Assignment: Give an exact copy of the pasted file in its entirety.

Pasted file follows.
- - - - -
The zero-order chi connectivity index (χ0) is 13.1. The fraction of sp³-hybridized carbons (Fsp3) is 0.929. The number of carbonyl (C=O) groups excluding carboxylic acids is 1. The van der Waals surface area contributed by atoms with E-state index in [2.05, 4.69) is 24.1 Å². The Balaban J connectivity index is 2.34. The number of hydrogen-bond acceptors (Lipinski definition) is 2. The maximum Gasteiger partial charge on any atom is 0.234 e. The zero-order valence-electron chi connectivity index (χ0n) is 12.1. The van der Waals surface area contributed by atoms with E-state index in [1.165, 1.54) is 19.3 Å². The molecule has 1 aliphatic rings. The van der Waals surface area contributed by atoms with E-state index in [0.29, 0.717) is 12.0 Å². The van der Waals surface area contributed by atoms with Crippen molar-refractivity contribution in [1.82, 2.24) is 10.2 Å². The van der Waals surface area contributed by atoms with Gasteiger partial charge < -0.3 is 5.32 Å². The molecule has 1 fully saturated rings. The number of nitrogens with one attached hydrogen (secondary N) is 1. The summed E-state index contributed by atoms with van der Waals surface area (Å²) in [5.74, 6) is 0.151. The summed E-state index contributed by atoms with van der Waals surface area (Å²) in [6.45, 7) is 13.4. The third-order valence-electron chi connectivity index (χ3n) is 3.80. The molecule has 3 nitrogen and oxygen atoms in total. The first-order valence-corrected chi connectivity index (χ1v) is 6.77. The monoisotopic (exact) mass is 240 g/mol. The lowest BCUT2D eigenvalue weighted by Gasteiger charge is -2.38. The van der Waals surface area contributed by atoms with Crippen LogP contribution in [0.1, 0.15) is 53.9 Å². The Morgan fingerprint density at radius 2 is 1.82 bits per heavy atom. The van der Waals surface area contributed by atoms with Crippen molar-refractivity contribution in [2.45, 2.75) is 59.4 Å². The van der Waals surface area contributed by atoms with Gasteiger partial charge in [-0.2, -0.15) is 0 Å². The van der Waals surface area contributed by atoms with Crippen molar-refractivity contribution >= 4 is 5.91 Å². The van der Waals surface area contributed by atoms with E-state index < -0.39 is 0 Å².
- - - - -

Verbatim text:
The zero-order chi connectivity index (χ0) is 13.1. The fraction of sp³-hybridized carbons (Fsp3) is 0.929. The number of carbonyl (C=O) groups excluding carboxylic acids is 1. The van der Waals surface area contributed by atoms with E-state index in [2.05, 4.69) is 24.1 Å². The Balaban J connectivity index is 2.34. The number of hydrogen-bond acceptors (Lipinski definition) is 2. The maximum Gasteiger partial charge on any atom is 0.234 e. The zero-order valence-electron chi connectivity index (χ0n) is 12.1. The van der Waals surface area contributed by atoms with E-state index in [1.165, 1.54) is 19.3 Å². The molecule has 1 aliphatic rings. The van der Waals surface area contributed by atoms with E-state index in [0.29, 0.717) is 12.0 Å². The van der Waals surface area contributed by atoms with Crippen molar-refractivity contribution in [1.82, 2.24) is 10.2 Å². The van der Waals surface area contributed by atoms with Gasteiger partial charge < -0.3 is 5.32 Å². The molecule has 1 fully saturated rings. The number of nitrogens with one attached hydrogen (secondary N) is 1. The summed E-state index contributed by atoms with van der Waals surface area (Å²) in [5.74, 6) is 0.151. The summed E-state index contributed by atoms with van der Waals surface area (Å²) in [6.45, 7) is 13.4. The third-order valence-electron chi connectivity index (χ3n) is 3.80. The molecule has 3 nitrogen and oxygen atoms in total. The first-order valence-corrected chi connectivity index (χ1v) is 6.77. The monoisotopic (exact) mass is 240 g/mol. The lowest BCUT2D eigenvalue weighted by Gasteiger charge is -2.38. The van der Waals surface area contributed by atoms with Crippen LogP contribution in [0.1, 0.15) is 53.9 Å². The Morgan fingerprint density at radius 2 is 1.82 bits per heavy atom. The van der Waals surface area contributed by atoms with Crippen molar-refractivity contribution in [2.45, 2.75) is 59.4 Å². The van der Waals surface area contributed by atoms with Gasteiger partial charge in [-0.2, -0.15) is 0 Å². The van der Waals surface area contributed by atoms with Crippen molar-refractivity contribution >= 4 is 5.91 Å². The van der Waals surface area contributed by atoms with E-state index < -0.39 is 0 Å².